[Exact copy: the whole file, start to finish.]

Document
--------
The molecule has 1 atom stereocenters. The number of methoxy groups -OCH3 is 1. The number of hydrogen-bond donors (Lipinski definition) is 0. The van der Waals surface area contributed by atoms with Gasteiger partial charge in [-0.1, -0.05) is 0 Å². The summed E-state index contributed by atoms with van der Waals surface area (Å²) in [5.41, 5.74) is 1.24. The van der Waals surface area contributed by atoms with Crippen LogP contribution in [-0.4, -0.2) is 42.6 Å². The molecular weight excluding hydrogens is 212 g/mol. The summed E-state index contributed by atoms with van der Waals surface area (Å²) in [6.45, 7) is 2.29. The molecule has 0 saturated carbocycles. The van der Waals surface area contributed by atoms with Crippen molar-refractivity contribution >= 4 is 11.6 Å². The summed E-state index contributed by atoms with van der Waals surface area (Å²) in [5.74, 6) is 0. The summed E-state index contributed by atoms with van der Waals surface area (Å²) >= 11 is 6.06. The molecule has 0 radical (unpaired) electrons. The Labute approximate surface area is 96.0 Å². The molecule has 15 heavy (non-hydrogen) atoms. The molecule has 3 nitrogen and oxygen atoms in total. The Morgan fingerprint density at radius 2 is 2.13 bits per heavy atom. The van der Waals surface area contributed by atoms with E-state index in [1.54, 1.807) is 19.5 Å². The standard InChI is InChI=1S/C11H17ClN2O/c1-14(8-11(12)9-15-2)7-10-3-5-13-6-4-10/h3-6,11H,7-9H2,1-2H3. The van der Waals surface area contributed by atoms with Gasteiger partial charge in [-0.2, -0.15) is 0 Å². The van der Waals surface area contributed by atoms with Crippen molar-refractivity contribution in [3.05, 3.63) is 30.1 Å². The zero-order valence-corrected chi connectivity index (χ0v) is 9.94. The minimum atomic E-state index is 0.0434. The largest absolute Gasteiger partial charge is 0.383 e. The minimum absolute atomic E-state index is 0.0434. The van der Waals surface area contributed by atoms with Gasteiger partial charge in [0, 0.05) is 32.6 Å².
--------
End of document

The molecule has 1 atom stereocenters. The number of methoxy groups -OCH3 is 1. The number of hydrogen-bond donors (Lipinski definition) is 0. The van der Waals surface area contributed by atoms with Gasteiger partial charge in [-0.1, -0.05) is 0 Å². The summed E-state index contributed by atoms with van der Waals surface area (Å²) in [5.41, 5.74) is 1.24. The van der Waals surface area contributed by atoms with Crippen LogP contribution in [-0.4, -0.2) is 42.6 Å². The molecular weight excluding hydrogens is 212 g/mol. The summed E-state index contributed by atoms with van der Waals surface area (Å²) in [6.45, 7) is 2.29. The molecule has 0 saturated carbocycles. The van der Waals surface area contributed by atoms with Crippen molar-refractivity contribution >= 4 is 11.6 Å². The summed E-state index contributed by atoms with van der Waals surface area (Å²) in [5.74, 6) is 0. The summed E-state index contributed by atoms with van der Waals surface area (Å²) >= 11 is 6.06. The molecule has 0 radical (unpaired) electrons. The Labute approximate surface area is 96.0 Å². The molecule has 15 heavy (non-hydrogen) atoms. The molecule has 3 nitrogen and oxygen atoms in total. The Morgan fingerprint density at radius 2 is 2.13 bits per heavy atom. The van der Waals surface area contributed by atoms with E-state index in [1.54, 1.807) is 19.5 Å². The standard InChI is InChI=1S/C11H17ClN2O/c1-14(8-11(12)9-15-2)7-10-3-5-13-6-4-10/h3-6,11H,7-9H2,1-2H3. The van der Waals surface area contributed by atoms with Gasteiger partial charge in [-0.2, -0.15) is 0 Å². The van der Waals surface area contributed by atoms with Crippen molar-refractivity contribution in [3.05, 3.63) is 30.1 Å². The zero-order valence-corrected chi connectivity index (χ0v) is 9.94. The minimum atomic E-state index is 0.0434. The largest absolute Gasteiger partial charge is 0.383 e. The minimum absolute atomic E-state index is 0.0434. The van der Waals surface area contributed by atoms with Gasteiger partial charge in [0, 0.05) is 32.6 Å².